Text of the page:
Skip to main navigationSkip to main content
The University of Southampton
Geography and Environmental Science

The Galline Urban Revolution: Are London’s Chickens Therapeutic Workers for Urban Wellbeing?  Seminar

12 May 2022
Via Teams

Event details

Geography & Environmental Science Seminar

Across London – in parks, allotments, and gardens – a new revolution is slowly gaining speed: an urban chicken revolution. These commonplace birds are perhaps not the first species that jump to mind when we think of “urban animals,” but in the last year alone over 50,000 birds were rehomed from laying farms to retirement homes in gardens and allotments in Britain. Around 5% of these chickens are rehomed in London. On first glance, the rise in urban chicken-keeping might be credited to a desire for daily fresh eggs and, while this is one factor, there is a far more complicated story weaved into this “hen fever.” The growing trend for urban chicken-keeping often starts with chickens being kept as “pets with benefits,” but these benefits extend far beyond the humble egg.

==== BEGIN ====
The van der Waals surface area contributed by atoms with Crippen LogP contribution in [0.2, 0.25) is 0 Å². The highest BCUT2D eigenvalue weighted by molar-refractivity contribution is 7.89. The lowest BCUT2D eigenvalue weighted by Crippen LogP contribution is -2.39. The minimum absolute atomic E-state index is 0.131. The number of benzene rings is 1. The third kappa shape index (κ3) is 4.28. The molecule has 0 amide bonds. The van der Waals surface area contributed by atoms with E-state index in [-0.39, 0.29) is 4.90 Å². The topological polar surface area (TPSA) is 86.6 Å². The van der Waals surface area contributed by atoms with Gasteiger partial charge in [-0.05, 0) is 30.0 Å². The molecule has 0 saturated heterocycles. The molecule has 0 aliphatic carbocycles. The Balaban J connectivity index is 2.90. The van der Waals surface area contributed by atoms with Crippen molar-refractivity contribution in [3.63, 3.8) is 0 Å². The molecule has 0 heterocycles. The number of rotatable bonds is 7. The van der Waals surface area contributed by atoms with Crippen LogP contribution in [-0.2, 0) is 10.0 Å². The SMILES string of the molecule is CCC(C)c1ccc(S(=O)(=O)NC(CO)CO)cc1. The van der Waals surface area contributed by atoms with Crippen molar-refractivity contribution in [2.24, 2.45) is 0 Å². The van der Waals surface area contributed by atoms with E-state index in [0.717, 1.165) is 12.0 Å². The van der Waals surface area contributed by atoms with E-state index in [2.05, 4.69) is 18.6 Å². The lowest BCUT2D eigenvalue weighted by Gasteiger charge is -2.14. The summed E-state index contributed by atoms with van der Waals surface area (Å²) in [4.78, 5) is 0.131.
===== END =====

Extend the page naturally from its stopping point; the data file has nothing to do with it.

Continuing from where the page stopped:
Drawing on ethnographies in community gardens, allotments, and hen rehoming sites, as well as interviews with urban chicken-keepers in London, this talk explores how chickens are shifting from food producers to therapeutic pets, supporting recovery from mental illness, and enhancing urban wellbeing. However, keeping chickens is also risky business, potentially posing biosecurity risks to urban communities, as can be seen in the recent avian influenza outbreaks. This talk explores the novel ways that chickens are being put to work as therapeutic support and urban companions, as well as domestic food producers, asking both ethical and practical questions about the more-than-human consequences of the urban chicken revolution.

Speaker Information

Dr Catherine Oliver - Department of Geography, University of Cambridge

Link to join in

Privacy Settings